The Bible is a finite, written record of the saving truth spoken by the infinite, loving god, and it reliably fixes the boundaries of everything he will ever say to humankind. –Dallas Willard

In the modern world we seldom looked at the Bible as a composite picture revealing a cosmic vision of the world; we were too busy with the details to see God’s narrative whole.  We were too concerned with analyzing its parts, with literary criticism, historical verification, and theological systems. –Robert E. Webber

To suggest that only Christians of the nineteenth and twentieth centuries have been and are capable of understanding the Bible is to deny the Bible’s universality — that it is addressed to all people of all times, not only to the learned of a particular time — and consequently to reduce Christianity to a kind of modern gnosticism. –Boniface Ramsey

A faithful reading of scripture . . . means that we seek to understand how the passages that we are reading at the moment, and the questions that we are presently asking, fit into this forgiving, healing, and life-giving drama that has been initiated by God himself. –Edith M. Humphrey

If you have the Spirit without the Word, you blow up.  If you have the Word without the Spirit, you dry up.  If you have both the Word and the Spirit, you grow up. –I never wrote down the name

Pocket Scroll posts on the Bible:

How are we to interpret the Bible?

The Allure of Eastern Orthodoxy

John Wesley on Spiritual Reading

Killing Enemies & Bashing Babies on Rocks: Reading the Difficult Psalms, Pt. 1 and Pt. 2

Reading the Bible (pt. 1)

Why Read the Bible? Unspiritual Reason #1: Books

Unspiritual Reason to Read the Bible #2: Everything Other Than Books

The Third Unspiritual Reason to Read the Bible

Holy Scripture containeth all things necessary to salvation: so that whatsoever is not read therein, nor may be proved thereby, is not to be required of any man, that it should be believed as an article of the Faith, or be thought requisite or necessary to salvation.

Bob Marley, Martin Luther, & Jesus

First, Bob Marley, “Three Little Birds”:

“Don’t worry about a thing,
‘Cause every little thing gonna be all right.
Singin’: “Don’t worry about a thing,
‘Cause every little thing gonna be all right!”

Rise up this mornin’,
Smiled with the risin’ sun,
Three little birds
Pitch by my doorstep
Singin’ sweet songs
Of melodies pure and true,
Sayin’, (“This is my message to you-ou-ou:”)

Singin’: “Don’t worry ’bout a thing,
‘Cause every little thing gonna be all right.”
Singin’: “Don’t worry (don’t worry) ’bout a thing,
‘Cause every little thing gonna be all right!”

This song makes me think of Martin Luther:

It is a great and abiding disgrace to us that in the Gospel a helpless sparrow should become a theologian and preacher to the wisest of men, and daily should emphasize this to our eyes and ears, as if he were saying to us: “Look, you miserable man!  You have house and home, money and property.  Every year you have a field full of grain and other plants of all sorts, more than you ever need.  Yet you cannot find peace, and you are always worried about starving.  If you do not know that you have supplies and cannot see them before your very eyes, you cannot trust God to give you food for one day.  Though we are innumerable, none of us spends his living days worrying.  Still God feeds us every day.”  In other words, we have as many teachers and preachers as there are little birds in the air. (Sermons on the Sermon on the Mount, The Place of Trust, in Spiritual Classics)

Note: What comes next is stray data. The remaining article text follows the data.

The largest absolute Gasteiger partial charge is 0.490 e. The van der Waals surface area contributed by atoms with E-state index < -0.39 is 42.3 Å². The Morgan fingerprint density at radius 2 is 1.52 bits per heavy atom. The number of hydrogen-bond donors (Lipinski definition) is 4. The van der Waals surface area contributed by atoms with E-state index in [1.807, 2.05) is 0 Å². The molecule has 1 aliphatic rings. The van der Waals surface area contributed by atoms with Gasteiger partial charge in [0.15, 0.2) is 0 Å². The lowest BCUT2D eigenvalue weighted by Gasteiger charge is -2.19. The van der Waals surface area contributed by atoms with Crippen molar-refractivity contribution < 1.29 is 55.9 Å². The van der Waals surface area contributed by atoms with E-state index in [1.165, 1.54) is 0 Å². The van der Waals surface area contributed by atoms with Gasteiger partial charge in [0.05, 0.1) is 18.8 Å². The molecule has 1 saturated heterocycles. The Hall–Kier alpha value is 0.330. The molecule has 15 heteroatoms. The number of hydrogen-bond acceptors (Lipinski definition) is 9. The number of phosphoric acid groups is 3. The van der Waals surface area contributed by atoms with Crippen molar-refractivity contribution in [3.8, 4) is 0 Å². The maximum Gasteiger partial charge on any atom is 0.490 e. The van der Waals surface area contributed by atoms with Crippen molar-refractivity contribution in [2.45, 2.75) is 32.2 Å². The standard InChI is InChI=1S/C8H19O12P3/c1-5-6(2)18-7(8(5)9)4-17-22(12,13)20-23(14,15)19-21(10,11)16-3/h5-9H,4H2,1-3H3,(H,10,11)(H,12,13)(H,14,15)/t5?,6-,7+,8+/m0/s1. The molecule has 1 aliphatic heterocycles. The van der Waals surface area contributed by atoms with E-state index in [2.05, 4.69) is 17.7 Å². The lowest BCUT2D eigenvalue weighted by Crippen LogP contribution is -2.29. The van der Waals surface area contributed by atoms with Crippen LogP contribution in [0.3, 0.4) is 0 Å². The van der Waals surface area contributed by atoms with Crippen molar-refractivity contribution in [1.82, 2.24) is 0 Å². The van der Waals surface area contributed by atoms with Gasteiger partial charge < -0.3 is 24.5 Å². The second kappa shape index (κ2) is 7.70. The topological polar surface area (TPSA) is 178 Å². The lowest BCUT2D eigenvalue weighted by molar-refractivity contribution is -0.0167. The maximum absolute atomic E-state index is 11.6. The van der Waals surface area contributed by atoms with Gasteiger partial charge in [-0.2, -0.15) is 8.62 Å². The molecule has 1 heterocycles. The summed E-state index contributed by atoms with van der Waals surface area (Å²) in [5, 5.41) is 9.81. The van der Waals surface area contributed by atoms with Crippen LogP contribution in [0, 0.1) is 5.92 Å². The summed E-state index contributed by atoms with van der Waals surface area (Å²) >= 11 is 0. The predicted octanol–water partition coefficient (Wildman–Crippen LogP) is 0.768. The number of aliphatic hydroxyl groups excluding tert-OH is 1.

And Brother Martin is, of course, discoursing on the words of Jesus in Matthew 6:25-27:

“Therefore I tell you, do not worry about your life, what you will eat or drink; or about your body, what you will wear. Is not life more important than food, and the body more important than clothes? 26Look at the birds of the air; they do not sow or reap or store away in barns, and yet your heavenly Father feeds them. Are you not much more valuable than they? 27Who of you by worrying can add a single hour to his life?

Words to take to heart.  Let Luther’s exhortation based on Christ’s true teaching spur you on with Marley’s song as your hymn.

For the more visually inclined:

Tomorrow: John Calvin on the Holy Trinity

Somehow, poor John Calvin has his name associated with a certain breed of hardheaded, argumentative, internet-addicted, theological-nitpicking jerk.  This is really too bad because John Calvin (though I personally would not go so far as to say that he completed the Reformation that Martin Luther started) was a brilliant man who wrote insightful Bible commentaries and sound, orthodox theology.  Besides that, lots of people of the Reformed/Calvinist position aren’t jerks and are open to thoughtful discussion of their beliefs, including things besides predestination again.

I’m not saying I agree with everything John Calvin ever wrote, especially regarding icons, and I’m not overly committed to the mechanics of predestination, but he is worth reading.  And worth reading for more than predestination.